Upon moving to the Netherlands, it shouldn’t take too long before you’re confronted with some version of the delicious and well-loved Dutch delicacy – the kroket. Whether it’s squished onto a lovely piece of white bread, sandwiched in a white bread roll, dipped in mustard, or eaten plain with a side of frietjes, the kroket never disappoints. Enjoy one with a beer, or indeed after one too many beers, and savour its deep-fried goodness.
But, when sinking your teeth into a kroket, have you ever wondered where it actually came from? What’s the difference between a Dutch kroket and a Belgian one? When did the kroket become such a staple traditional Dutch food? Well, dear reader, fret not! Here are the answers to all your kroket-related questions.
Where it all began
Sadly, it would seem that the first version of the kroket we know and love didn’t come from the Netherlands at all, but instead from France. The first-ever recipe for the croquet was found in a 1705 cookbook (Le cuisinier royal et bourgeois) by Louis XIV’s chef, and it is likely that this recipe was based off the traditional dish, rissole, in which meat or fish is wrapped in a paneer layer before being baked. The Dutch didn’t catch onto the dish until much later – the first Dutch recipe only dates back to 1830!
In the 19th and 20th centuries, kroketten shifted from a food of the elite to a food of the people, as leftover meat began to be used to make the ragout. The 1900s also saw the rise of the so-called snackbar, where people could grab a quick and cheap sweet or savoury snack on the go. In 1945, Kwekkeboom introduced the French croquet to their snackbar menu.
After the Second World War, the snack became increasingly popular, and people also started to include kroketten in their evening meals. And then, in the 1970s, kroketten also went on sale in supermarkets, further adding to the popularity of the snack.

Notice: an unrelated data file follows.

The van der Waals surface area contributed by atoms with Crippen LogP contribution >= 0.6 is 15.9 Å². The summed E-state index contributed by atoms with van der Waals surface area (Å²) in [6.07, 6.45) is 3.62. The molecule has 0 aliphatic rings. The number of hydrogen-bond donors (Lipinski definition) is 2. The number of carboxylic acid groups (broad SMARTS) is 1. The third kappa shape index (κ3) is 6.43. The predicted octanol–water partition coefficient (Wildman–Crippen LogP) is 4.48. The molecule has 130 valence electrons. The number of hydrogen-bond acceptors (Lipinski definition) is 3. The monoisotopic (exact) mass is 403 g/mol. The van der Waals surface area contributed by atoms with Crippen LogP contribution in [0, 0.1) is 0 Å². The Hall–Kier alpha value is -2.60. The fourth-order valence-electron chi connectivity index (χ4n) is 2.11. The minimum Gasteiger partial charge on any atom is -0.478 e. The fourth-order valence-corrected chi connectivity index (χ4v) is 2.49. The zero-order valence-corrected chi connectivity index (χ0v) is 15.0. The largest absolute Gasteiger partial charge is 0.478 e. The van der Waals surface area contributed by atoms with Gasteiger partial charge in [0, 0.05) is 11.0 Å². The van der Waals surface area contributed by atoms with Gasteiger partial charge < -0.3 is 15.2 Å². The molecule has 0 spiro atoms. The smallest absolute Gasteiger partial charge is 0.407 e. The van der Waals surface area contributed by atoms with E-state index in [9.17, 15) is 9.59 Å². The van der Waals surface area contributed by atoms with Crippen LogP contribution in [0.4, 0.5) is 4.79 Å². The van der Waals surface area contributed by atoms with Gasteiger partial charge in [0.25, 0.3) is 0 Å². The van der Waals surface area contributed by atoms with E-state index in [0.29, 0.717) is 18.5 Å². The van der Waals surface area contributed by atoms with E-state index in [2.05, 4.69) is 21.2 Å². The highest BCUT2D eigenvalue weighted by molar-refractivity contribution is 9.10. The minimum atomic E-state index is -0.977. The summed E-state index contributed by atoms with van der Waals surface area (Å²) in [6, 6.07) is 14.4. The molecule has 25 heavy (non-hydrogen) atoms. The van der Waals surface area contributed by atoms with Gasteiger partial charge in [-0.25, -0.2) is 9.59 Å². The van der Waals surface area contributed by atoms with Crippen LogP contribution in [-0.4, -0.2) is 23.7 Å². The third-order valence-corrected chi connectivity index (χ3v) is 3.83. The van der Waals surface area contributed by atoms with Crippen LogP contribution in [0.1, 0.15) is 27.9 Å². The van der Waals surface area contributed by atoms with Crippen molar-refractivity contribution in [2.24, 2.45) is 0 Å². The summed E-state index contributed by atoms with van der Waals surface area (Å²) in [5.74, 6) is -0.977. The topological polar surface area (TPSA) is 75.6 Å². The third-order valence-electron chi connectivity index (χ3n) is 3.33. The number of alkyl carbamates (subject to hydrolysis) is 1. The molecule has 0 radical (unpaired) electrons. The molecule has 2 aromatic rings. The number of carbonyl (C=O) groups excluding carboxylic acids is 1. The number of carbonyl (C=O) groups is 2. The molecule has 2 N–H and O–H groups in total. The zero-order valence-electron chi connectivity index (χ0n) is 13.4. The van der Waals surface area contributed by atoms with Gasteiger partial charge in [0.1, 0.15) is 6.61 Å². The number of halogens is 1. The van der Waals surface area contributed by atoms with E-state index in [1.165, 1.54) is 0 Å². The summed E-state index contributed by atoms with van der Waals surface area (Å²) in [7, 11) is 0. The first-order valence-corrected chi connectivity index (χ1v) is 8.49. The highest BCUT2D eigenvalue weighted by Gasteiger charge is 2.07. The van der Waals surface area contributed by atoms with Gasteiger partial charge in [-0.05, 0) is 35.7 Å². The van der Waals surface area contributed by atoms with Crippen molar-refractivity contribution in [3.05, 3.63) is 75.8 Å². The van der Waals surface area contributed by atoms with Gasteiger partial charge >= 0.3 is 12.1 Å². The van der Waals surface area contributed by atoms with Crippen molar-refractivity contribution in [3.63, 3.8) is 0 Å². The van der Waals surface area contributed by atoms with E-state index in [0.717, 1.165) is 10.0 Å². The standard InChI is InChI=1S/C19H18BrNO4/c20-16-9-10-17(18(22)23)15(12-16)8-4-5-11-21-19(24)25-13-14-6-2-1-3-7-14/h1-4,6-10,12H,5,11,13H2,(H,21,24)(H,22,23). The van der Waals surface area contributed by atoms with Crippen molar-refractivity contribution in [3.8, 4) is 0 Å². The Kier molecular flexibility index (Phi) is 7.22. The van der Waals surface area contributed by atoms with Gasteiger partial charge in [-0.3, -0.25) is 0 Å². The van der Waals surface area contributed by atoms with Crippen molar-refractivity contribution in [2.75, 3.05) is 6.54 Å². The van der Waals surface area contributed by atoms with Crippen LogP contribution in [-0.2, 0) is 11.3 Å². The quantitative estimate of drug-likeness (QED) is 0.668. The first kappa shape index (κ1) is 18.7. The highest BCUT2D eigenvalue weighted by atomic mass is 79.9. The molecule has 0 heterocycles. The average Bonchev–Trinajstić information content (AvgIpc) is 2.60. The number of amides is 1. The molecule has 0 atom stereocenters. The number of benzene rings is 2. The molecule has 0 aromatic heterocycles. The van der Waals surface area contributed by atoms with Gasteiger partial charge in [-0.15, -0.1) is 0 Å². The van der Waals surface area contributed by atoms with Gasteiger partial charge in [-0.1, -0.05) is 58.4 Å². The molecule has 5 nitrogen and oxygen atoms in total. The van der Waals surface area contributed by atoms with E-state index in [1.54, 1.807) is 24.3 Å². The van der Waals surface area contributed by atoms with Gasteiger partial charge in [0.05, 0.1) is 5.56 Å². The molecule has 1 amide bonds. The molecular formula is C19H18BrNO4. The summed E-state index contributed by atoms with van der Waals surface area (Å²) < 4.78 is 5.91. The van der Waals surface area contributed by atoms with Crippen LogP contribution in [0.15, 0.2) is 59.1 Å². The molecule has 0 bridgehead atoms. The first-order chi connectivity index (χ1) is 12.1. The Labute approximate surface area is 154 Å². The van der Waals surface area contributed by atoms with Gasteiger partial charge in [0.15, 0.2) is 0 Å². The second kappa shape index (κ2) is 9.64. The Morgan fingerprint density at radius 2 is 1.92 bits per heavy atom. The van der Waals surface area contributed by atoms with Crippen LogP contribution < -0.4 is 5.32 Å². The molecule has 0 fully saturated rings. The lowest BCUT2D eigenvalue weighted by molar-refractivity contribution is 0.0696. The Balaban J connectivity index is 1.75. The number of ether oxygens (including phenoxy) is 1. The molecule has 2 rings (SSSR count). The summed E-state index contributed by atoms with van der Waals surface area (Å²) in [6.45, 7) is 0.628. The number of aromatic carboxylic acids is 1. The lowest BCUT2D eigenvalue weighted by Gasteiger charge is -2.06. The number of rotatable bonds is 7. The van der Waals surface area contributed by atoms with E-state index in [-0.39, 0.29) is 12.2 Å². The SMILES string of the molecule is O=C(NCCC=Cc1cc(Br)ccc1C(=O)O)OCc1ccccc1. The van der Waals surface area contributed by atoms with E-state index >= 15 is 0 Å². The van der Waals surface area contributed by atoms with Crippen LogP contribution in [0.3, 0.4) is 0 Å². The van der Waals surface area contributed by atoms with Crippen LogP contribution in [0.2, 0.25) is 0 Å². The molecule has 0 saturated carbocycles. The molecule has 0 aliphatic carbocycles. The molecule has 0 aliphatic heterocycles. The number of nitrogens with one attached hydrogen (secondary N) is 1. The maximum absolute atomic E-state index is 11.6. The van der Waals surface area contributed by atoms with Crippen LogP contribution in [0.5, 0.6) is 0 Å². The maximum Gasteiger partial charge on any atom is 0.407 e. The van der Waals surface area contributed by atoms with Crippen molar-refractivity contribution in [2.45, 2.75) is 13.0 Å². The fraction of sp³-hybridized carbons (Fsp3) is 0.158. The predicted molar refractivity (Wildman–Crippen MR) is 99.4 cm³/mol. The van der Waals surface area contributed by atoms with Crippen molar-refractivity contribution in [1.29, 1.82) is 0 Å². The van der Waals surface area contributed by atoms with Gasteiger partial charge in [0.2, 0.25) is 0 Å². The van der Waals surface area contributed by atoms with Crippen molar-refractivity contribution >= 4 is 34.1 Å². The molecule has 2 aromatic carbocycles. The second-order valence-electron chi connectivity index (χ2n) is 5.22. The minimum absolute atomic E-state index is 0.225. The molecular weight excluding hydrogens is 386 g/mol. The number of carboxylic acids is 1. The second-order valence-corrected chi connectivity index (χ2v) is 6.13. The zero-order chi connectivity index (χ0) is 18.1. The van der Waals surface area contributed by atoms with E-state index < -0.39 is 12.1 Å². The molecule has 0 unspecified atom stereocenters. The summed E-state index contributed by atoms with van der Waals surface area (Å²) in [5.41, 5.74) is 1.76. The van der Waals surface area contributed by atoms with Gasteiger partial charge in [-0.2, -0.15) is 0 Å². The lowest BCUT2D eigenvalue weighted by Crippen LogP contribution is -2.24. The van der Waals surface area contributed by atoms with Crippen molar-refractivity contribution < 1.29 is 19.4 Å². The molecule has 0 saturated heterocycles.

Kroketten around the world
So many different countries around the world have their very own version of the kroket, or the croquette. In India, you can enjoy an afternoon snack of the aloo tikki – a potato-filled croquette – and in Japan they have their very own korokke. You can also find different versions of the more traditional croquette in the Caribbean and South America.
But almost every country in Europe has made the croquette their own. In Germany, Austria, and Switzerland, you can order a side of potato kroketten in plenty of restaurants. Hungary, the Czech Republic, Ireland and the United Kingdom all also champion their own versions of the potato croquette.
Spanish croquetas are one of the most well-loved tapas dishes, and are typically filled with jamon, chicken, or saltcod. Italy’s crocchette are normally potato or vegetable filled, but you can also find rice croquettes such as arancini or polpette di riso.
Similarly to the Netherlands, almost every restaurant in Belgium will offer kroketten or croquettes as a side or lunch dish. In Belgium, you can find kroketten filled with mashed potato, shrimp, or cheese, served with a salad, french fries, and garnished with parsley.
Where to get a good kroket in the Netherlands